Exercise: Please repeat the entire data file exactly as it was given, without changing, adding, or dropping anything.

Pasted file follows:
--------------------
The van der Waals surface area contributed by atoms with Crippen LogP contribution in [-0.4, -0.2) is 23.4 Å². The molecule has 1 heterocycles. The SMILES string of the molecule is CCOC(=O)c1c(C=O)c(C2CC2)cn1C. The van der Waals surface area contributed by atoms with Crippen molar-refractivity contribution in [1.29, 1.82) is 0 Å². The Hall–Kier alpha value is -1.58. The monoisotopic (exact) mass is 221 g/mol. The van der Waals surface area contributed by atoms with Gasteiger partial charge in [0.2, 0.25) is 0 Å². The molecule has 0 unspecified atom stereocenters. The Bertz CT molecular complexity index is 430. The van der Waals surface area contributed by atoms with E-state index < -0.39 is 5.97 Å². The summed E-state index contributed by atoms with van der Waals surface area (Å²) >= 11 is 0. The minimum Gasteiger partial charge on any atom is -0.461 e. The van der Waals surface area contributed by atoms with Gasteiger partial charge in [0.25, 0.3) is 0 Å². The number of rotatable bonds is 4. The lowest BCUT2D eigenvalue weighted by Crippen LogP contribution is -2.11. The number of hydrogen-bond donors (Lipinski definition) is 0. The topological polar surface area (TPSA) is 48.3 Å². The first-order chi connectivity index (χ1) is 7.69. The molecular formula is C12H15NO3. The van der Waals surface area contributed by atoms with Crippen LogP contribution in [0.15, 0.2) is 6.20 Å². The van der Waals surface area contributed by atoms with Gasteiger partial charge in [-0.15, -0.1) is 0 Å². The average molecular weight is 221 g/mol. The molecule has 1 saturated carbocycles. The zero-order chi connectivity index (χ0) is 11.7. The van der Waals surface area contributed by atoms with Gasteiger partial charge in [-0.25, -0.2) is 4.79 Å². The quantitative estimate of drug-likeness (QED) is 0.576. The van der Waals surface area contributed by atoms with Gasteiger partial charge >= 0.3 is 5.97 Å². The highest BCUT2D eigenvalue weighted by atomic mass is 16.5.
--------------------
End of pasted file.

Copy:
The van der Waals surface area contributed by atoms with Crippen LogP contribution in [-0.4, -0.2) is 23.4 Å². The molecule has 1 heterocycles. The SMILES string of the molecule is CCOC(=O)c1c(C=O)c(C2CC2)cn1C. The van der Waals surface area contributed by atoms with Crippen molar-refractivity contribution in [1.29, 1.82) is 0 Å². The Hall–Kier alpha value is -1.58. The monoisotopic (exact) mass is 221 g/mol. The van der Waals surface area contributed by atoms with Gasteiger partial charge in [0.2, 0.25) is 0 Å². The molecule has 0 unspecified atom stereocenters. The Bertz CT molecular complexity index is 430. The van der Waals surface area contributed by atoms with E-state index < -0.39 is 5.97 Å². The summed E-state index contributed by atoms with van der Waals surface area (Å²) >= 11 is 0. The minimum Gasteiger partial charge on any atom is -0.461 e. The van der Waals surface area contributed by atoms with Gasteiger partial charge in [0.25, 0.3) is 0 Å². The number of rotatable bonds is 4. The lowest BCUT2D eigenvalue weighted by Crippen LogP contribution is -2.11. The number of hydrogen-bond donors (Lipinski definition) is 0. The topological polar surface area (TPSA) is 48.3 Å². The first-order chi connectivity index (χ1) is 7.69. The molecular formula is C12H15NO3. The van der Waals surface area contributed by atoms with Crippen LogP contribution in [0.15, 0.2) is 6.20 Å². The van der Waals surface area contributed by atoms with Gasteiger partial charge in [-0.15, -0.1) is 0 Å². The average molecular weight is 221 g/mol. The molecule has 1 saturated carbocycles. The zero-order chi connectivity index (χ0) is 11.7. The van der Waals surface area contributed by atoms with Gasteiger partial charge in [-0.25, -0.2) is 4.79 Å². The quantitative estimate of drug-likeness (QED) is 0.576. The van der Waals surface area contributed by atoms with Gasteiger partial charge >= 0.3 is 5.97 Å². The highest BCUT2D eigenvalue weighted by atomic mass is 16.5.